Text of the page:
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Victorian Heritage Register (VHR) Number


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Historic Building No. 536 - Welsh Church and Hall, 320 Latrobe Street, Melbourne.
[Victoria Government Gazette No. 71 14 July 1982 p. 2357]

Statement of Significance

What is significant?
The Welsh Church, Melbourne, was built in 1871 to a Gothic Revival design by the notable architectural firm Crouch and Wilson, who were probably the favoured architects for Methodist churches in Victoria. The contractor was Mr Ireland. The church was constructed of rendered brick on an axed bluestone base, with shallow relief towers [two octagonal relief buttresses] with pointed openings below the spire. The pointed, stained-glass windows were designed by the Melbourne manufacturers Ferguson, Urie and Lyon. Notable interior elements include the arrangement of pews from a circular to a straight pattern, and a raked floor, which is characteristic of Nonconformist churches.

The tradition of Welsh Calvinist Methodism began in Wales in 1735, with the revival led by Howell Harris, which predated the English Methodism of John Wesley by three years. Although they adopted some of Wesley's teachings, and were initially established within the Established Church of England, the Welsh Calvinist Methodists declared their independence (as Nonconformists) in 1811 due to doctrinal differences. A community of Welsh Calvinist Methodists was formed in Melbourne in the early 1850s; the early Welsh population was made up largely of (male) gold miners. A number of Welsh Calvinist Methodist communities were established on the goldfields where Welsh churches were also established, notably in Ballarat, Sebastopol and Maldon. Welsh miners had gathered for worship at the Collins Street Baptist Church in December 1852 and from 1853 at the Common School in Collins Street, but in 1854 a site in La Trobe Street was granted by the government for the designated purpose of a Welsh Calvinist Methodist Church. A small chapel was built on this site in 1856, with the words 'Welsh Chapel' written in gilt letters above the door. The Welsh language was an important element of church services, as was music and singing. Services were delivered in both Welsh and English.

The early churches built by the Welsh Calvinist Methodists, like the other Methodist (and Nonconformist) denominations, were relatively simple and unadorned. The Welsh Church in La Trobe Street, Melbourne, described in 1871 as a neat, unpretentious building, has nevertheless embraced a modest degree of gothic ornamentation that is characteristic of the Victorian era in which it was built.

St David's Hall, which comprises a hall and classrooms, occupies a site behind the church. Built partly using unemployed labourers, this opened in 1893 for use as a meeting room and for children's Sunday School lessons. It was designed by architect S.W.L. Powell and the building contractor was John Jones. St David's Hall was also connected with the development of a teaching hospital run by women for women and children. Pioneering woman doctor Dr Constance Stone, whose husband was a minister at the Welsh Church, commenced the campaign for the hospital in this hall in 1896.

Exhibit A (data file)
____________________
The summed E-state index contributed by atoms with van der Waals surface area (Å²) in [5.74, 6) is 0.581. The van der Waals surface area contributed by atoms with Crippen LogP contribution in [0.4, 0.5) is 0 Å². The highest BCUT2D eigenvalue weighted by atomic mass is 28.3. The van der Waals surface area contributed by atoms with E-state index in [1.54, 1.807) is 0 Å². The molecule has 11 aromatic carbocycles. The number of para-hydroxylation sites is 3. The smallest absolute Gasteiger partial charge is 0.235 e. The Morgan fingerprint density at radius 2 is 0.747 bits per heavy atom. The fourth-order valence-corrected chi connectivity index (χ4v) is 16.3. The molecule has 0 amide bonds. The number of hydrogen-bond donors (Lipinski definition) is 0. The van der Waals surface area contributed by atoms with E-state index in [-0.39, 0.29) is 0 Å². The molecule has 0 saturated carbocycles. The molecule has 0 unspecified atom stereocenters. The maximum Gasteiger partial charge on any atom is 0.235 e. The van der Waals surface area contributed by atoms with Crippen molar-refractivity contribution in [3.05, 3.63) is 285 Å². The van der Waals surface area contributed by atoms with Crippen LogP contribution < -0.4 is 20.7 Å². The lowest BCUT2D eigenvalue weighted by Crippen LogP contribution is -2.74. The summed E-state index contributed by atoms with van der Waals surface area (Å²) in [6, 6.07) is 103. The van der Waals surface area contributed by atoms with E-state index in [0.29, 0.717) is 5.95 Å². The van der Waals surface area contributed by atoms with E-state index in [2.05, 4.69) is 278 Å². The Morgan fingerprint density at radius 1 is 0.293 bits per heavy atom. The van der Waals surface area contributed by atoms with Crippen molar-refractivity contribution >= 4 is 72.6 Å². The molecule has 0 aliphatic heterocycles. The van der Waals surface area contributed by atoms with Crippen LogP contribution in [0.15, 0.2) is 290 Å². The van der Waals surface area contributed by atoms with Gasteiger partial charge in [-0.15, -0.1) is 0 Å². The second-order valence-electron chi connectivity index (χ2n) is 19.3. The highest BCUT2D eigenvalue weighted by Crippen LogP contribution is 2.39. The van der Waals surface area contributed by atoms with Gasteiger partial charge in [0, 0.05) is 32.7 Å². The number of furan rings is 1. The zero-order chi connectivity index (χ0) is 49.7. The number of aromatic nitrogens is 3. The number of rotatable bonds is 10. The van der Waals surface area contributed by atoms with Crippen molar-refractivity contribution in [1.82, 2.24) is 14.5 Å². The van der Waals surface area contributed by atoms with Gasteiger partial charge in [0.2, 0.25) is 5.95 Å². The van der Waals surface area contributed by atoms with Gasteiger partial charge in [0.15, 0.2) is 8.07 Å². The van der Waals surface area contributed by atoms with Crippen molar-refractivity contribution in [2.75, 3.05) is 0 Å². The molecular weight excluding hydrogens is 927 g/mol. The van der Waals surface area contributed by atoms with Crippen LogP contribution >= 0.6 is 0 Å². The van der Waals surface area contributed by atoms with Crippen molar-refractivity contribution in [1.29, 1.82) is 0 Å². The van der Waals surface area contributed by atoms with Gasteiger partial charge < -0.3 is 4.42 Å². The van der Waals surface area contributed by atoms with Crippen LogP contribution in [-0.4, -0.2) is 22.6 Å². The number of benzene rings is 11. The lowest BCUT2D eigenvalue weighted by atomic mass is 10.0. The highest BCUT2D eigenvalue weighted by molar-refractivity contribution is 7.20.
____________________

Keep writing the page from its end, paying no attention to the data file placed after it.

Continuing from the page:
How is it significant?
The Welsh Church and Hall, Melbourne, are of architectural and historical significance to the State of Victoria.

Why is it significant?
The Welsh Church, Melbourne, is of architectural significance as a fine example of the work of the architectural practice Crouch and Wilson. It is a notable example of Gothic Revival design, with elements including the octagonal relief buttresses and lancet windows. The Welsh Church is also significant for its stained-glass windows which were designed by the notable stained-glass window manufacturers, Ferguson, Urie and Lyon.

The Welsh Church and Hall, Melbourne, are of historical significance because of their long and important and association with Welsh cultural and religious traditions in Melbourne and Victoria. The site has been associated with the Welsh community in Melbourne since 1854, and continues to be used for this purpose. The church is probably the best example of only a few surviving Welsh churches that were established in Victoria in the mid-nineteenth century, following the arrival of large numbers of gold-rush immigrants from Wales. It is one of the few churches in Australia where services continue to be given in the Welsh language. It is historically and architecturally significant for its arrangement of pews and the raked floor, which expresses the democratic values espoused by the Nonconformist churches.

The site is also historically significant for its association with efforts in the late 1890s to establish in Melbourne a hospital run by for women and children, and in this capacity for its association with the pioneering woman medical practitioner, Constance Stone.
[Online Data Upgrade Project - 2004]

Year Construction Started 1871
Architectural Style Victorian Period (1851-1901) Gothic Revival
Heritage Act Categories Registered place

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